A study of Con Edison customers has shown that offering electronic bills (e-bills) through online banking or the company’s website can lead to enhanced cash flow and reduced customer care costs. Con Edison provides electric, gas and steam service to customers in New York City and Westchester County, New York. The study, conducted by AccuData on behalf of Fiserv, shows that customers who receive e-bills via a financial institution or the Con Edison website are more likely to make on-time payments, and utilise online self-service rather than costly customer service calls.
The study analysed two million customer records with a focus on three customer segments:
- Those receiving paper bills.
- Those receiving e-bills via online banking.
- Those receiving e-bills at the Con Edison website.
The research compared the three groups’ customer service channel use and payment timing. The study found that e-bill use had correlations with:
- Frequent on-time payments: customers receiving e-bills via online banking were 22% more likely to make on-time payments and customers receiving e-bills at ConEd.com were 6% more likely to make on-time payments, when compared to paper bill recipients. Banking sites offer due-date reminders which may help customers pay their bills on time.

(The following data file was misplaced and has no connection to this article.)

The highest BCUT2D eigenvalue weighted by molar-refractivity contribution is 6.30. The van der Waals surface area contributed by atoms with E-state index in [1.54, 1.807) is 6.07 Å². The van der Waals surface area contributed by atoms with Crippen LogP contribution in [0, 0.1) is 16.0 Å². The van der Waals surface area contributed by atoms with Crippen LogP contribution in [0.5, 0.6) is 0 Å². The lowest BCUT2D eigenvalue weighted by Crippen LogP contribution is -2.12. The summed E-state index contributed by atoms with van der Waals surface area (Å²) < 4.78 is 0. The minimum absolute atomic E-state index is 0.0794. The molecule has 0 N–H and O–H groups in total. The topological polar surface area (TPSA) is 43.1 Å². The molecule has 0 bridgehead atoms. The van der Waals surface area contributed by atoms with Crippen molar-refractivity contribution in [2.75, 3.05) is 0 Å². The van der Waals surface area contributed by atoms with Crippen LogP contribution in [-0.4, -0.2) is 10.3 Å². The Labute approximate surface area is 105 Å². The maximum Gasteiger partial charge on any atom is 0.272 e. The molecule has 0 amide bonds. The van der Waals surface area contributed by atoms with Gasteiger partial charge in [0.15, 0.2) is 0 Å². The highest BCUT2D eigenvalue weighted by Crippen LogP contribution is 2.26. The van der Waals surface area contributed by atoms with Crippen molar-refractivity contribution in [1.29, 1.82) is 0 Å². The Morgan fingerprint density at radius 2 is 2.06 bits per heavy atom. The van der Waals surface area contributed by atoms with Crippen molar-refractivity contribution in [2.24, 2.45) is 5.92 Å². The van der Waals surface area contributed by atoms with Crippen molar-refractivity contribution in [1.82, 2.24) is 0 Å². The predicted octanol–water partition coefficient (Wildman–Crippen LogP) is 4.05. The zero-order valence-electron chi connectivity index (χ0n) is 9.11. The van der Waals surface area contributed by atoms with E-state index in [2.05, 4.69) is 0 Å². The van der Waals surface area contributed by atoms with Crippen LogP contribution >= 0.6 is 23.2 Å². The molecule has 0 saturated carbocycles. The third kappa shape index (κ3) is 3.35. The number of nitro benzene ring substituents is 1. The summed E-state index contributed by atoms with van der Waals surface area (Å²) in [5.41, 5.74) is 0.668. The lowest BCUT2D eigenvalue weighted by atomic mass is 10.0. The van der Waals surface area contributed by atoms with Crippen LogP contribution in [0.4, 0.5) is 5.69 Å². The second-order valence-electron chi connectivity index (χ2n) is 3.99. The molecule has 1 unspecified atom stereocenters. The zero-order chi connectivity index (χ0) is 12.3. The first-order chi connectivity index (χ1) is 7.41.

- Reduced customer service calls: customers receiving e-bills via online banking were 64% less likely to call live customer service per month and customers receiving e-bills at ConEd.com were 3% less likely to call, when compared to paper bill recipients.
- High online self-service engagement at ConEd.com: on average, customers receiving e-bills via online banking or the Con Edison website conducted 1.57 and 1.37 registered self-service visits per month at ConEd.com, respectively. In contrast, paper bill users performed such activities 0.71 times per month. Bank-delivered e-bills provide links driving customers to ConEd.com for usage activity and billing history information.
In addition to payment and customer service habits, the study identified demographic and psychographic characteristics of each of the major billing and payment usage segments. This includes electronic, paper and in-person channels. The findings validate the need to offer a broad range of billing and payment methods, as different customer segments gravitated toward different payment types.
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